RJ Bayley Reviews: Gremlins


Fond as people’s collective memory is for 1984’s Gremlins, it was clearly made with some crass, marketeering ideology in mind. That’s at least for Spielberg’s part. Its a miracle then that Joe Dante’s film still manages to muster the guts to be a 15 in modern times, putting it in the same certificate bracket as The Terminator and the underratedly gross Batman Returns.

In some respects Gremlins has dated quite poorly. The music is constantly conspicuous and grating. The central Gremlins tune is great, and it could have taken its place alongside The Raiders March, Superman March and all those other great cinematic ‘March’ songs if it wasn’t for the fact it was rendered in synthesizer sounds that are scalpels to the ear.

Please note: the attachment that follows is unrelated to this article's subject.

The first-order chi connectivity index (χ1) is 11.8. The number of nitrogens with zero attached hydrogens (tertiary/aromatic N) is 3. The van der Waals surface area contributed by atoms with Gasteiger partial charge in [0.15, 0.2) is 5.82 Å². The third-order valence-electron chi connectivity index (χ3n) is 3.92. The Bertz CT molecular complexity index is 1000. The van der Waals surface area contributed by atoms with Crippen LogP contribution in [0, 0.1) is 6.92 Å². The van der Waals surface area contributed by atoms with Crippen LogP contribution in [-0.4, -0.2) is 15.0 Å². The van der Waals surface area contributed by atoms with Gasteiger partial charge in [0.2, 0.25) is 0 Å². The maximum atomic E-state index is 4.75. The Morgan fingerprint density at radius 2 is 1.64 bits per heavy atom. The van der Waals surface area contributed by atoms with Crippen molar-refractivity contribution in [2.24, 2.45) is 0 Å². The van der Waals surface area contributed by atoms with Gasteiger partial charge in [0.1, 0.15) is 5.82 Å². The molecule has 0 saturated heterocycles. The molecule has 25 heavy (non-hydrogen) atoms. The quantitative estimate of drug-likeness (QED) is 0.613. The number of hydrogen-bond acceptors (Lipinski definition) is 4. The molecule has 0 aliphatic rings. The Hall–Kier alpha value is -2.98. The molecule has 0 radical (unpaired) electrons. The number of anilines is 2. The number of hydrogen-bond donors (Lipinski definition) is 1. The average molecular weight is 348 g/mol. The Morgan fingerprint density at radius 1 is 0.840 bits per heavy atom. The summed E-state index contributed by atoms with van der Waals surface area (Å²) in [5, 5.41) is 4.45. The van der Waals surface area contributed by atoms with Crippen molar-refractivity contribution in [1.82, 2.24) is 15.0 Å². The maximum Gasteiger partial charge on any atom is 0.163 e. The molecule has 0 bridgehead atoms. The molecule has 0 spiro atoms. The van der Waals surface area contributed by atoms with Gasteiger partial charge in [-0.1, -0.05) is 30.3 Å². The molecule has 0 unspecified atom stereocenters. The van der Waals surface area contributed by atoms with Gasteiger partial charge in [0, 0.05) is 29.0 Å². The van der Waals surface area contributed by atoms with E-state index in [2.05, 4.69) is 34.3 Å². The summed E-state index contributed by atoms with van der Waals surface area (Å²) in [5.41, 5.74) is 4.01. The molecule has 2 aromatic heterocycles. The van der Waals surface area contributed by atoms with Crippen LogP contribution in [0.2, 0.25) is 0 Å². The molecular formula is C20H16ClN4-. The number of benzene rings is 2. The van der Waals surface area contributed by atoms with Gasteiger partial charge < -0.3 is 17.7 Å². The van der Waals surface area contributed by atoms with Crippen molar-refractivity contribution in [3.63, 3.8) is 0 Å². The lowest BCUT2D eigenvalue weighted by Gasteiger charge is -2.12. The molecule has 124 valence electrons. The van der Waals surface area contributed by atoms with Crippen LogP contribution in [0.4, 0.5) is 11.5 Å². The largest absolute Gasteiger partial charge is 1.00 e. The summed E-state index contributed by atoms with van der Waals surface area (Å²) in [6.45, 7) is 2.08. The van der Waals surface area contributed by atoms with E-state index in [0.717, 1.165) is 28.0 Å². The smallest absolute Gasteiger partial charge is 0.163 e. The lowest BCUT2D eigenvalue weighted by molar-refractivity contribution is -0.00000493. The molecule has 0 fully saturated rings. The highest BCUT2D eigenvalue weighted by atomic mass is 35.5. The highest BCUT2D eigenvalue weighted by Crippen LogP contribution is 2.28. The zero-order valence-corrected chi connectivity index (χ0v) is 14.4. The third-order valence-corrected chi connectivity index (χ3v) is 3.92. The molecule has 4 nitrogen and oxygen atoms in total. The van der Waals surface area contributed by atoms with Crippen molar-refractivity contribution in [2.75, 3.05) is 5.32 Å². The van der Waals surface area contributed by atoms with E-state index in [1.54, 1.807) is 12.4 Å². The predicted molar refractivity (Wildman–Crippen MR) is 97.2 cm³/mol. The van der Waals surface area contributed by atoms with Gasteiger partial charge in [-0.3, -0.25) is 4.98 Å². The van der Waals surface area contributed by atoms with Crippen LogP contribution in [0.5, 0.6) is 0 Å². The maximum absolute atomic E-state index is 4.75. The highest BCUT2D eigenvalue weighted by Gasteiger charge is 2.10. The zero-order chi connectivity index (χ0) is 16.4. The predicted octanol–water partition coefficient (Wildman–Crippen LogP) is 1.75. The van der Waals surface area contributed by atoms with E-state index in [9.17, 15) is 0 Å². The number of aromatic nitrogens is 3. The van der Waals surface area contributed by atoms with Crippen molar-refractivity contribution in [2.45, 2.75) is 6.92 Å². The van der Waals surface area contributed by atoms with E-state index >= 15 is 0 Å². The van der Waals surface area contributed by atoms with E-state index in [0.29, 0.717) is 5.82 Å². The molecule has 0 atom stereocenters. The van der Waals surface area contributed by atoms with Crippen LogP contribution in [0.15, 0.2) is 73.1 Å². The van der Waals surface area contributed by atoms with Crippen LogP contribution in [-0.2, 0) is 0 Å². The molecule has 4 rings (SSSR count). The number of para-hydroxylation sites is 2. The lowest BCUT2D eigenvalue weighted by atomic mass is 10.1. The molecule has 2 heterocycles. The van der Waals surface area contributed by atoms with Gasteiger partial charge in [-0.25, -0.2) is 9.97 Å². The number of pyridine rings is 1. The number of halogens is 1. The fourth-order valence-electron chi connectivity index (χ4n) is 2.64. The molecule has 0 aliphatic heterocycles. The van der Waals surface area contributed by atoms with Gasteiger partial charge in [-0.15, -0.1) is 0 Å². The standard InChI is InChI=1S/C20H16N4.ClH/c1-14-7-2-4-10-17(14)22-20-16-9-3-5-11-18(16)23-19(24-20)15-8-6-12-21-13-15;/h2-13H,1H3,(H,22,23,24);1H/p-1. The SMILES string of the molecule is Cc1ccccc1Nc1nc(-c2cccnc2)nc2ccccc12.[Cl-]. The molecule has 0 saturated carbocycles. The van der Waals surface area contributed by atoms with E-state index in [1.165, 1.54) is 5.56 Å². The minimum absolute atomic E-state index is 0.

Likewise the leads of Zach Galligan as Billy Peltzer and Phoebe Cates as Kate Beringer are not leads at all and seem to fall into that category of “protagonist nobody” that was so prevalent in the 80s.

On the other hand some elements of the film have survived the ravages of time remarkably well. First and foremost are Gizmo and the Gremlins. Yes, Gizmo can get a little irksome due to the fact the filmmakers were trying so hard to make him cute and marketable it becomes sickening. However he is remarkably well realised with some flawless special effects which really do allow you to believe he is alive. Same for the naughty Gremlins he spawns who are laugh out loud funny. This goes especially for the sequence when they take over a bar with their drinking and smoking, a sequence which also shows how cine-literate the film is.

Gremlins may at first be a disappointment as it almost inevitable you’ve built it up in your head. Get over it though and you’re in for a treat.

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